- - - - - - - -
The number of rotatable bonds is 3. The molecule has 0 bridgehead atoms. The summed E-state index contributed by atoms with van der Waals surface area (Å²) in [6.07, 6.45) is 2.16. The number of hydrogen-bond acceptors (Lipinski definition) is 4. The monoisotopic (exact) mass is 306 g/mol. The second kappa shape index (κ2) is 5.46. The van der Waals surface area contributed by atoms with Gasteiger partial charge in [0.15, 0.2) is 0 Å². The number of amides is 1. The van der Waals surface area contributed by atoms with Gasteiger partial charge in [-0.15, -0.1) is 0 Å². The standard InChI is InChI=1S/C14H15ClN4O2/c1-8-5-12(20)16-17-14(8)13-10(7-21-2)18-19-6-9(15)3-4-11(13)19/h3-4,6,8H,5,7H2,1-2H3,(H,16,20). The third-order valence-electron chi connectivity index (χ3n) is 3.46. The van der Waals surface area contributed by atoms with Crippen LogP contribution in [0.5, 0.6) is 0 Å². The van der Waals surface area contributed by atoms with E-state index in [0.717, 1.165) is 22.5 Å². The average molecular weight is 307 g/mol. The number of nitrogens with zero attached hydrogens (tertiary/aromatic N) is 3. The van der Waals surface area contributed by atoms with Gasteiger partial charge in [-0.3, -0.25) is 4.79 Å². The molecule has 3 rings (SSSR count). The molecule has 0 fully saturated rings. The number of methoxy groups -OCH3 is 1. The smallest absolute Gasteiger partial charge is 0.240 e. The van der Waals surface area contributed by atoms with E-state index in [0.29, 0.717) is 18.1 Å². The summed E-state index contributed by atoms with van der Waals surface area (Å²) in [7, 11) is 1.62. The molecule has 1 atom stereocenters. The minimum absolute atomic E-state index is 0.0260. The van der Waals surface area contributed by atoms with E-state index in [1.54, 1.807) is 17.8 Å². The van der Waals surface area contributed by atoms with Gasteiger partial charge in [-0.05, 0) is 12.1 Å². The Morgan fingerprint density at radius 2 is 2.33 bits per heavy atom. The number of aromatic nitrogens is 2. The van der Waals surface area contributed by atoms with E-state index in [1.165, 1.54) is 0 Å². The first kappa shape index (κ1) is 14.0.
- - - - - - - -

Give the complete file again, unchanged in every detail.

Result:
The number of rotatable bonds is 3. The molecule has 0 bridgehead atoms. The summed E-state index contributed by atoms with van der Waals surface area (Å²) in [6.07, 6.45) is 2.16. The number of hydrogen-bond acceptors (Lipinski definition) is 4. The monoisotopic (exact) mass is 306 g/mol. The second kappa shape index (κ2) is 5.46. The van der Waals surface area contributed by atoms with Gasteiger partial charge in [0.15, 0.2) is 0 Å². The number of amides is 1. The van der Waals surface area contributed by atoms with Gasteiger partial charge in [-0.15, -0.1) is 0 Å². The standard InChI is InChI=1S/C14H15ClN4O2/c1-8-5-12(20)16-17-14(8)13-10(7-21-2)18-19-6-9(15)3-4-11(13)19/h3-4,6,8H,5,7H2,1-2H3,(H,16,20). The third-order valence-electron chi connectivity index (χ3n) is 3.46. The van der Waals surface area contributed by atoms with Crippen LogP contribution in [0.5, 0.6) is 0 Å². The van der Waals surface area contributed by atoms with E-state index in [0.717, 1.165) is 22.5 Å². The average molecular weight is 307 g/mol. The number of nitrogens with zero attached hydrogens (tertiary/aromatic N) is 3. The van der Waals surface area contributed by atoms with Gasteiger partial charge in [-0.3, -0.25) is 4.79 Å². The molecule has 3 rings (SSSR count). The molecule has 0 fully saturated rings. The number of methoxy groups -OCH3 is 1. The smallest absolute Gasteiger partial charge is 0.240 e. The van der Waals surface area contributed by atoms with E-state index in [0.29, 0.717) is 18.1 Å². The summed E-state index contributed by atoms with van der Waals surface area (Å²) in [7, 11) is 1.62. The molecule has 1 atom stereocenters. The minimum absolute atomic E-state index is 0.0260. The van der Waals surface area contributed by atoms with E-state index in [1.54, 1.807) is 17.8 Å². The van der Waals surface area contributed by atoms with Gasteiger partial charge in [-0.05, 0) is 12.1 Å². The Morgan fingerprint density at radius 2 is 2.33 bits per heavy atom. The number of aromatic nitrogens is 2. The van der Waals surface area contributed by atoms with E-state index in [1.165, 1.54) is 0 Å². The first kappa shape index (κ1) is 14.0.